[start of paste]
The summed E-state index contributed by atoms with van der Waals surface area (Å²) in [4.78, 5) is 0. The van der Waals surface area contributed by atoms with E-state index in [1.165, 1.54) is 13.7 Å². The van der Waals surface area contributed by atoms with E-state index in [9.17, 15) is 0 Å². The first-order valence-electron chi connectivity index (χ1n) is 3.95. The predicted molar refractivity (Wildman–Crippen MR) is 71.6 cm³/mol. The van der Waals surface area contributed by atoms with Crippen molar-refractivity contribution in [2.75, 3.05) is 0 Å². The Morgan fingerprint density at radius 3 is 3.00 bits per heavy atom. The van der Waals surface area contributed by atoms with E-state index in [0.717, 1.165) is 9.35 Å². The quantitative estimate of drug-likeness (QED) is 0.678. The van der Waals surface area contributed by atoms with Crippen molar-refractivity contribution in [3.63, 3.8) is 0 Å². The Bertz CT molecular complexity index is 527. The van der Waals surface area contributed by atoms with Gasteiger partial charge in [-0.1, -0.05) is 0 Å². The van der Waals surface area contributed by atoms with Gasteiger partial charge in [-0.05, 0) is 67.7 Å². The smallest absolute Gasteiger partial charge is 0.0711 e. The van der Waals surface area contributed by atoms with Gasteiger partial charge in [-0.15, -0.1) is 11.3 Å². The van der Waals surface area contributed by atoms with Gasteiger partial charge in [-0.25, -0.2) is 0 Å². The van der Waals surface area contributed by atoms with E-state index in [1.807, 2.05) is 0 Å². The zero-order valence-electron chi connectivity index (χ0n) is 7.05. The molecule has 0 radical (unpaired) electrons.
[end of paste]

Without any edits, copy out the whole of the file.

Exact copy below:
The summed E-state index contributed by atoms with van der Waals surface area (Å²) in [4.78, 5) is 0. The van der Waals surface area contributed by atoms with E-state index in [1.165, 1.54) is 13.7 Å². The van der Waals surface area contributed by atoms with E-state index in [9.17, 15) is 0 Å². The first-order valence-electron chi connectivity index (χ1n) is 3.95. The predicted molar refractivity (Wildman–Crippen MR) is 71.6 cm³/mol. The van der Waals surface area contributed by atoms with Crippen molar-refractivity contribution in [2.75, 3.05) is 0 Å². The Morgan fingerprint density at radius 3 is 3.00 bits per heavy atom. The van der Waals surface area contributed by atoms with E-state index in [0.717, 1.165) is 9.35 Å². The quantitative estimate of drug-likeness (QED) is 0.678. The van der Waals surface area contributed by atoms with Crippen molar-refractivity contribution in [3.63, 3.8) is 0 Å². The Bertz CT molecular complexity index is 527. The van der Waals surface area contributed by atoms with Gasteiger partial charge in [-0.1, -0.05) is 0 Å². The van der Waals surface area contributed by atoms with Gasteiger partial charge in [-0.05, 0) is 67.7 Å². The smallest absolute Gasteiger partial charge is 0.0711 e. The van der Waals surface area contributed by atoms with Gasteiger partial charge in [-0.15, -0.1) is 11.3 Å². The van der Waals surface area contributed by atoms with Gasteiger partial charge in [-0.25, -0.2) is 0 Å². The van der Waals surface area contributed by atoms with E-state index in [1.807, 2.05) is 0 Å². The zero-order valence-electron chi connectivity index (χ0n) is 7.05. The molecule has 0 radical (unpaired) electrons.